Thanks for visiting my vintage Hamilton watch blog. I like to restore US-made Hamilton wrist watches back to their original glory and share my experiences with other enthusiasts. Use the "Search" space below if you know what model you're looking for. Feel free to leave polite comments or questions in the spaces provided. Also check out my "watches for sale" on my Etsy site - the link is on the right, just below.

Sunday, June 5, 2016

1965 Dateline A-580

1969 is often viewed as a pivotal year in Hamilton lore... mainly because it was the last year of US production in Lancaster PA.  You'd be led to believe that every model e-580nded in 1969 and all new watches were introduced in 1970... but that is not the case.  Many models were discontinued after 1969 but quite a few model carried into the 1970's.  One of them was the 1965 Dateline A-580.  It was produced through 1971.

The Dateline A-580 came in a one-piece stainless steel case with a silver dial and hour markers with black inserts.  Rather than luminous paint on the hands, the hands feature black paint so they match the hour markers.  The case is interesting in that it is sort of round and it's also sort of cushion shaped so it harkens back to Hamilton's very first men's wrist watch.

Inside the watch is a 17 jewel 694A automatic movement with a date complication.

My project watch arrived in very good shape.  The bracelet that came with the watch is not original and the spring-loaded ends are designed to accommodate varying lug spacings but they're really best designed for wearing grooves into the lugs and damaging the case... so this bracelet will be replaced by a nice strap.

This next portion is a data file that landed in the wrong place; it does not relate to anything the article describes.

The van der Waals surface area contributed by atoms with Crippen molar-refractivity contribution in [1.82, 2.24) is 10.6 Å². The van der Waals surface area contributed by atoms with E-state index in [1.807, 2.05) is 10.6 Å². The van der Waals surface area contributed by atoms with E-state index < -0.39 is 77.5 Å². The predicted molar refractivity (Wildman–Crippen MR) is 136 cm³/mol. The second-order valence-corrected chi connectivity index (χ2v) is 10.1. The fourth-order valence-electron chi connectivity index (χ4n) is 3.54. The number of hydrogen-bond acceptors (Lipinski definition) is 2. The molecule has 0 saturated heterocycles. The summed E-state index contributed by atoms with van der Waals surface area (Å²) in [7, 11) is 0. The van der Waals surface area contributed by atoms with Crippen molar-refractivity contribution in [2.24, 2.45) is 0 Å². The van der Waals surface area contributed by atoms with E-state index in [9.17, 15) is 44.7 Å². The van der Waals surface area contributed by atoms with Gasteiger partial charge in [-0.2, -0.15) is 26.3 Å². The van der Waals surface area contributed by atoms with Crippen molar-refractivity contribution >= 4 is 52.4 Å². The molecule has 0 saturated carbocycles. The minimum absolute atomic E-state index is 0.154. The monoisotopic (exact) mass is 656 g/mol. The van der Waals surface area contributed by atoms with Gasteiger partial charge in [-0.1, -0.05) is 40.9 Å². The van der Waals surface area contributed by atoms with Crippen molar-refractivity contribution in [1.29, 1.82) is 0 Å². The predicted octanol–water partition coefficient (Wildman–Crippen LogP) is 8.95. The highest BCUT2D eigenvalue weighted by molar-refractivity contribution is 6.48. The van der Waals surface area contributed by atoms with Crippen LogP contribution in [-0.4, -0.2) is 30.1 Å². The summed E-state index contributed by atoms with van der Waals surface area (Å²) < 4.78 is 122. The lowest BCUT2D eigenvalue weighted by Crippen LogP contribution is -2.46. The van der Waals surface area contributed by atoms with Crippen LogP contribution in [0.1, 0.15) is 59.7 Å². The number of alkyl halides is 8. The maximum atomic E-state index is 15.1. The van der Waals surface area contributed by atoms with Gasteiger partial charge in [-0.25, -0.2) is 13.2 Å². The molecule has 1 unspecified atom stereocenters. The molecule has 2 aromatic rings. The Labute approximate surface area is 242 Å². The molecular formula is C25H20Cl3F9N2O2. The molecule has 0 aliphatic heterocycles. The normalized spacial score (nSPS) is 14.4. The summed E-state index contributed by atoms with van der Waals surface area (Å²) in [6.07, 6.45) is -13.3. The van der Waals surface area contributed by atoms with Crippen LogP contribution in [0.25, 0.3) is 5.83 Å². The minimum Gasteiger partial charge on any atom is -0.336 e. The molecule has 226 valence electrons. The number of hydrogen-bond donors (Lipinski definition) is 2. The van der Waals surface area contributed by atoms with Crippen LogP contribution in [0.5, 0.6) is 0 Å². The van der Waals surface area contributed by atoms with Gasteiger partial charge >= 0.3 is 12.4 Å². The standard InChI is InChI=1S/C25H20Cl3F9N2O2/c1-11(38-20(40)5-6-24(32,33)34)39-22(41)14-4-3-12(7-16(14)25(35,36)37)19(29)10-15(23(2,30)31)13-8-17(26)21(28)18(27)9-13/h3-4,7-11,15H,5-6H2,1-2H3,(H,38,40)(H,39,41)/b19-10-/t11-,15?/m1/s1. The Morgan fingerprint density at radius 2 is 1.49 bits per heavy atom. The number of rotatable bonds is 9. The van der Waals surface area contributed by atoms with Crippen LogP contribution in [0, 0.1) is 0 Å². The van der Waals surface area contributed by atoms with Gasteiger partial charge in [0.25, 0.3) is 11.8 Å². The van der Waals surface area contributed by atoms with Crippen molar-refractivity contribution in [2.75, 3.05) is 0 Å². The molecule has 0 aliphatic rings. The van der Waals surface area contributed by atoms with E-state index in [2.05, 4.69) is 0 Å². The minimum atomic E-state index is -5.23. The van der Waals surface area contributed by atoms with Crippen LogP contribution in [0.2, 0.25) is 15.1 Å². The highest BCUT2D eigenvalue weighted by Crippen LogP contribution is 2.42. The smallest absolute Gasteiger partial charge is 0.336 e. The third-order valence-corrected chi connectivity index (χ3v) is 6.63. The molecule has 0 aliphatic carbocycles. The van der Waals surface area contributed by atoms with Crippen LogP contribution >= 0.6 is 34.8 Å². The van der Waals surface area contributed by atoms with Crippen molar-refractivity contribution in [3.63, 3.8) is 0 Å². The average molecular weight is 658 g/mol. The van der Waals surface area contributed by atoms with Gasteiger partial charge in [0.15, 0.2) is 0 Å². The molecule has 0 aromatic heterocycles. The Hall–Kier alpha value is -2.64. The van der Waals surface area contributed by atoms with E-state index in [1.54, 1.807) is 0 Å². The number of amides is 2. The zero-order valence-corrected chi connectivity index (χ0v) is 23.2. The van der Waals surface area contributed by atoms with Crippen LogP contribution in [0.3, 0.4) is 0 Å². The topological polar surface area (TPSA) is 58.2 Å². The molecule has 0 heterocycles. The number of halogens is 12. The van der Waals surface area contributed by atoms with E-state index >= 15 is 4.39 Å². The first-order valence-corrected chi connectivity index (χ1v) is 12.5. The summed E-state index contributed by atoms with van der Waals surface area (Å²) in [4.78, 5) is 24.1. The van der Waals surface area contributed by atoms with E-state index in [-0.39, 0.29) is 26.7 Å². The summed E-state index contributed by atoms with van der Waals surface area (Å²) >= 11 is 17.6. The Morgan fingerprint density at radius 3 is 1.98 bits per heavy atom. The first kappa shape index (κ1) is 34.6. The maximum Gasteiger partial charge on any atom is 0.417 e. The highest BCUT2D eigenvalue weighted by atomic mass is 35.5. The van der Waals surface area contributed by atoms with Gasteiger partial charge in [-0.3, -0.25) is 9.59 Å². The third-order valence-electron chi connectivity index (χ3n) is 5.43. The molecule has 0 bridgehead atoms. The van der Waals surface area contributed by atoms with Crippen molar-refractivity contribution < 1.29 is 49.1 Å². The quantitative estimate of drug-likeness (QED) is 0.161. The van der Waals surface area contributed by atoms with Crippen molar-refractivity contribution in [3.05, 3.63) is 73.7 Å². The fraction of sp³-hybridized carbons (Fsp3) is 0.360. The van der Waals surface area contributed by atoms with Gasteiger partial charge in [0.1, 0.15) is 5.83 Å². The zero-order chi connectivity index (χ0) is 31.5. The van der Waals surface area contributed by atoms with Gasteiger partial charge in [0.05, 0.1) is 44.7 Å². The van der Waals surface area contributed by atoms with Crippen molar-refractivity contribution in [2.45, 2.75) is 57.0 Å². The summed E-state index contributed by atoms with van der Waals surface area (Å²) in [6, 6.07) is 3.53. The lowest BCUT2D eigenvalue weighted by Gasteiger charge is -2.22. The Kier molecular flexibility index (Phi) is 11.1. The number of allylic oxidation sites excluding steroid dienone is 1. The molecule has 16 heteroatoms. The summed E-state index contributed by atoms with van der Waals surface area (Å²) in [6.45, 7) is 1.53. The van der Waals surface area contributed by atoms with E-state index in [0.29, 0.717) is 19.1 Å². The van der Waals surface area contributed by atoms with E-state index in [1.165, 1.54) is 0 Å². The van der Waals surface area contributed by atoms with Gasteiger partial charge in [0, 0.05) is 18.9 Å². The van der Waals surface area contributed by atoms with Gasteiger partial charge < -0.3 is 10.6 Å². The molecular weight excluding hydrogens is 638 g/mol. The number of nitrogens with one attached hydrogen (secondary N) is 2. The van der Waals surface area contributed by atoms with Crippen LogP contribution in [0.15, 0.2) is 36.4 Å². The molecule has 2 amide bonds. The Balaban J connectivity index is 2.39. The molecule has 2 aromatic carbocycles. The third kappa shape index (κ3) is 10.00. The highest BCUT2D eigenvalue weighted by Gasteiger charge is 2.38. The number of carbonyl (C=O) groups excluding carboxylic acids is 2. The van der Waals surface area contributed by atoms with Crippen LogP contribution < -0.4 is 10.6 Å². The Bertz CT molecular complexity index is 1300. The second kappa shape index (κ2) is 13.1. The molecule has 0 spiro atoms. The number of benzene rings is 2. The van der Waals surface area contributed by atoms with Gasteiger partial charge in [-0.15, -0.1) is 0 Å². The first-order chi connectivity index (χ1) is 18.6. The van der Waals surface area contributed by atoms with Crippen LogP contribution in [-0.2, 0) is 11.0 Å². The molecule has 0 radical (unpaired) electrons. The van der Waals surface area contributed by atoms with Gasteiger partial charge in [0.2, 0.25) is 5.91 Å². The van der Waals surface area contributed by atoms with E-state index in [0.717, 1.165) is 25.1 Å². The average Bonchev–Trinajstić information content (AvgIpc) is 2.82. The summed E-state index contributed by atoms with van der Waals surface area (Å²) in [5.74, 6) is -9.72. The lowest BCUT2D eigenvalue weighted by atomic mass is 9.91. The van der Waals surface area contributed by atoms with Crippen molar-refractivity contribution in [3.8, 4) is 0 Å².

Looking at the case back it's clear that this is a one-piece design and opens through the crystal.

From behind, the 694A looks like any other ETA automatic from the period.

Everything gets taken apart and thoroughly cleaned.  Reassembly is straightforward as long as you take it nice and slow with the reinstalling the date wheel and it's associated springs.

The first step is to get the movement back in running order.  With a few winds to the mainspring the watch should tick back to life once the balance is reinstalled.

Although the watch balance has good motion, the watch timer is picking up extraneous noise.  So there must be a piece of dust or something inside.

Recleaning hairspring gets the watch to run with cleaner performance but the beat rate is a little fast and the beat error is a little high.  The amplitude is low as well, but that's probably more related to the relatively few winds of the mainspring that I performed.   First I'll wind the watch more fully and then I'll tweak the regulator and hairspring stud.

Making good progress... it's doesn't take much to change the beat rate so I'll leave it running a smidgen slow for a day to settle in before final tweaking.  As you can see, the beat error is now close to zero and the amplitude is a very healthy ~300 degrees.

The last few steps are to reinstall the dial and place the movement back in the case.  I need to set the time forward slowly until the date changes - then I can install the hands at 12:00 so the date will change at midnight.

A new crystal always makes a great finishing touch.  29.3mm should do the trick.

The finished project looks great with a new unpadded lizard strap.  This is a very classic-looking 1960's watch, I can see why it was made for several years.

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